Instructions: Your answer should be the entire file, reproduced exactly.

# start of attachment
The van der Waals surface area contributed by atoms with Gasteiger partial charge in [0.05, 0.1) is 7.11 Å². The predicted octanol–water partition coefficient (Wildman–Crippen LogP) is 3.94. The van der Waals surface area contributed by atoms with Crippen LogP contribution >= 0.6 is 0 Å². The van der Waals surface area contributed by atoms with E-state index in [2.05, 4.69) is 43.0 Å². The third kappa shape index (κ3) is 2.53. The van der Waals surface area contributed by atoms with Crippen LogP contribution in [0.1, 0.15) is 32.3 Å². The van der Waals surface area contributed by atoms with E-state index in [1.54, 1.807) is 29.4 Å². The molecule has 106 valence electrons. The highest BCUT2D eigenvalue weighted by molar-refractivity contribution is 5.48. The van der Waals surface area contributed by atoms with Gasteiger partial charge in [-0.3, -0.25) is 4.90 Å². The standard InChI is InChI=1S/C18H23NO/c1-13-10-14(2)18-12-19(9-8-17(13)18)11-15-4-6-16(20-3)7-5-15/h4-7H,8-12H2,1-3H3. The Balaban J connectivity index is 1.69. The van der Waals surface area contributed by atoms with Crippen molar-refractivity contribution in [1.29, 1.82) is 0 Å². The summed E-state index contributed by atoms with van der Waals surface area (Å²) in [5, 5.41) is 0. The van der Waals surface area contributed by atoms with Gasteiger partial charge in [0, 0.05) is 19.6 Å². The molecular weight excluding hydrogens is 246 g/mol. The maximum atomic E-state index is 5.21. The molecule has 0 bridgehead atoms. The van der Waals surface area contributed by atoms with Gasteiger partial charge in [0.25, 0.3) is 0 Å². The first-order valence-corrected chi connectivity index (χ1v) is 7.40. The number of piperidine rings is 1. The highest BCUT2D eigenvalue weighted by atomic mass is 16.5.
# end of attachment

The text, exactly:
The van der Waals surface area contributed by atoms with Gasteiger partial charge in [0.05, 0.1) is 7.11 Å². The predicted octanol–water partition coefficient (Wildman–Crippen LogP) is 3.94. The van der Waals surface area contributed by atoms with Crippen LogP contribution >= 0.6 is 0 Å². The van der Waals surface area contributed by atoms with E-state index in [2.05, 4.69) is 43.0 Å². The third kappa shape index (κ3) is 2.53. The van der Waals surface area contributed by atoms with Crippen LogP contribution in [0.1, 0.15) is 32.3 Å². The van der Waals surface area contributed by atoms with E-state index in [1.54, 1.807) is 29.4 Å². The molecule has 106 valence electrons. The highest BCUT2D eigenvalue weighted by molar-refractivity contribution is 5.48. The van der Waals surface area contributed by atoms with Gasteiger partial charge in [-0.3, -0.25) is 4.90 Å². The standard InChI is InChI=1S/C18H23NO/c1-13-10-14(2)18-12-19(9-8-17(13)18)11-15-4-6-16(20-3)7-5-15/h4-7H,8-12H2,1-3H3. The Balaban J connectivity index is 1.69. The van der Waals surface area contributed by atoms with Crippen molar-refractivity contribution in [1.29, 1.82) is 0 Å². The summed E-state index contributed by atoms with van der Waals surface area (Å²) in [5, 5.41) is 0. The van der Waals surface area contributed by atoms with Gasteiger partial charge in [0, 0.05) is 19.6 Å². The molecular weight excluding hydrogens is 246 g/mol. The maximum atomic E-state index is 5.21. The molecule has 0 bridgehead atoms. The van der Waals surface area contributed by atoms with Gasteiger partial charge in [0.25, 0.3) is 0 Å². The first-order valence-corrected chi connectivity index (χ1v) is 7.40. The number of piperidine rings is 1. The highest BCUT2D eigenvalue weighted by atomic mass is 16.5.